A couple of years ago we saw a swarm of large deep focus at the Moro Gulf in the Philippines.
They are cool, and are felt much further than “normal” quakes.

• Cool, there I got for not living in a large quake part of the world 🙂

10. Okay… the first thing is… this isn’t really that difficult

When you are traveling down the road, you are moving through a distance at a certain speed. If you know that speed, you can calculate how far you have gone if you know how long you have been traveling at that speed.
For example, say you’re doing 70 kph.

In one hour, you have traveled 70 km. In two hours, 140 km and so forth. If you travel for one hour at 70 kph and then slow to a speed of 30 kph after one hour, you travel a total distance of 100 km in that same two hour trip.

Easy enough. Now let’s change things just a bit. If you are traveling at 19.4444 m/s, and you travel for 7200 seconds (2 hours) , you will have gone 140000 meters. (140 km) If you travel for 3600 seconds at 19.4444 m/s and then slow to a speed of 8.3333 m/s after those 3600 seconds , you travel a total distance of 100000 meters (100 km) in that same 7200 second period.

All we have done is change the units… the calculations come out the same.
Using the second example, you can find the total distance traveled over any period as long as you know the speed.

32 seconds of travel in the first hour? 32 x 19.4444 = 622.2208 meters. Essentially, it is a sum of the distances traveled over each second.

Now, say that instead of speed, it’s 19.4444 m³/s of material being ejected out of a hole. In 32 seconds, it sums up to 622.2208 m³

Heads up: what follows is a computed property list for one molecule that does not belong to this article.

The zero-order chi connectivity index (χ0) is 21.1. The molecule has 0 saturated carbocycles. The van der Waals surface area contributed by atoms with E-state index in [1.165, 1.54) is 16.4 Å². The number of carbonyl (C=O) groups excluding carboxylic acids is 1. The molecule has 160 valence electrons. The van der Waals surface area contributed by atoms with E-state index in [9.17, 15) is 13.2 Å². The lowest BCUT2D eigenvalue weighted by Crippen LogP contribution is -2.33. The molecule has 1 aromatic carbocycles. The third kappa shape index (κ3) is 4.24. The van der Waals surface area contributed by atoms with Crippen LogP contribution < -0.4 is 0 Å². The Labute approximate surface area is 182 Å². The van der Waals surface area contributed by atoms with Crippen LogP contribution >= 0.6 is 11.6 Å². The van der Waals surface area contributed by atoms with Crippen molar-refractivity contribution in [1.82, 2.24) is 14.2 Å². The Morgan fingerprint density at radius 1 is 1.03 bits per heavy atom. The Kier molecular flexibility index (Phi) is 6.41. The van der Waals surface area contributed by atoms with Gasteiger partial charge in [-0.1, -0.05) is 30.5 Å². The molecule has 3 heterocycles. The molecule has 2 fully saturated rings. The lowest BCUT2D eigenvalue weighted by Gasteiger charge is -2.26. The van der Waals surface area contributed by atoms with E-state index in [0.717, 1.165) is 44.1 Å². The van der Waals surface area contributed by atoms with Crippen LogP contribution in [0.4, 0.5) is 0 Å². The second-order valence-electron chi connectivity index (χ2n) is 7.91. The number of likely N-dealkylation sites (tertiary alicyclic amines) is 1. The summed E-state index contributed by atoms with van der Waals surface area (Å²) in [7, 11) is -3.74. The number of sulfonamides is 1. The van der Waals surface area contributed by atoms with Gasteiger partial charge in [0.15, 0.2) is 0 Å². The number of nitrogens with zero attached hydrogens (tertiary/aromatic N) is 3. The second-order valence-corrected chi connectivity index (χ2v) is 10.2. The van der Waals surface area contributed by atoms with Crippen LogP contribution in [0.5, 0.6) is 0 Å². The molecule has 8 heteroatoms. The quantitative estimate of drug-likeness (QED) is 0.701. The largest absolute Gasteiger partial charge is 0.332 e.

All you have to do, is to get the time units into something that you can work with. I find it best to set the start of the eruption as close to the zero point, and the count sequence to either seconds, minutes or hours.

If the eruption is 10 km with a calculated rate of 794.8 m³/s, multiply it by 60 to determine the rate on a per minute basis. (if you are working in minutes) or 3600 if you are doing it by the hour. That yields 47,688 m³/minute or 2,861,280 m³/hour.

Suppose that our volcano went to 10 km at at 1/15/2012 at 12:00. Two hours later, the plume was down to 6km.

At time zero, the rate was 47,688 m³/minute. At time 120 (2 hours) the rate was 5727 m³/minute.

Using the slope formula: m = (by-ay)/(bx-ax) we can come up with this.

m= (5727 – 47,688)/(120-0)
m= -349.675

Substituting into the line formula: y=m*x+c

Y = -349.675 * minutes + 47,688

This yields the eruption rate at any specific time from 0 to 120 minutes. Dropping that into a spreadsheet and calculating each minute’s rate, then summing those cells, we have an idea of how much total material was erupted during that time frame.

These are the manual steps that will yield what we are after. It’s a brute force way of doing it without actually doing calculus. For each new report, you would calculate the slope for the next segment and tally up that material and add it to the what you previously got.

Not that I expect anyone to do it, but these are the essential steps. If you are handy at slinging spreadsheets of math programs, implementing this will give you the DRE of the eruption, and allow you to take a guess at how big it is. If you’re program is capable of fitting a spline to the points, you will get a smoother and likely more realistic result if you then integrate that curve.

Enjoy.

• Diana Barnes says:

Good morning/ evening everyone.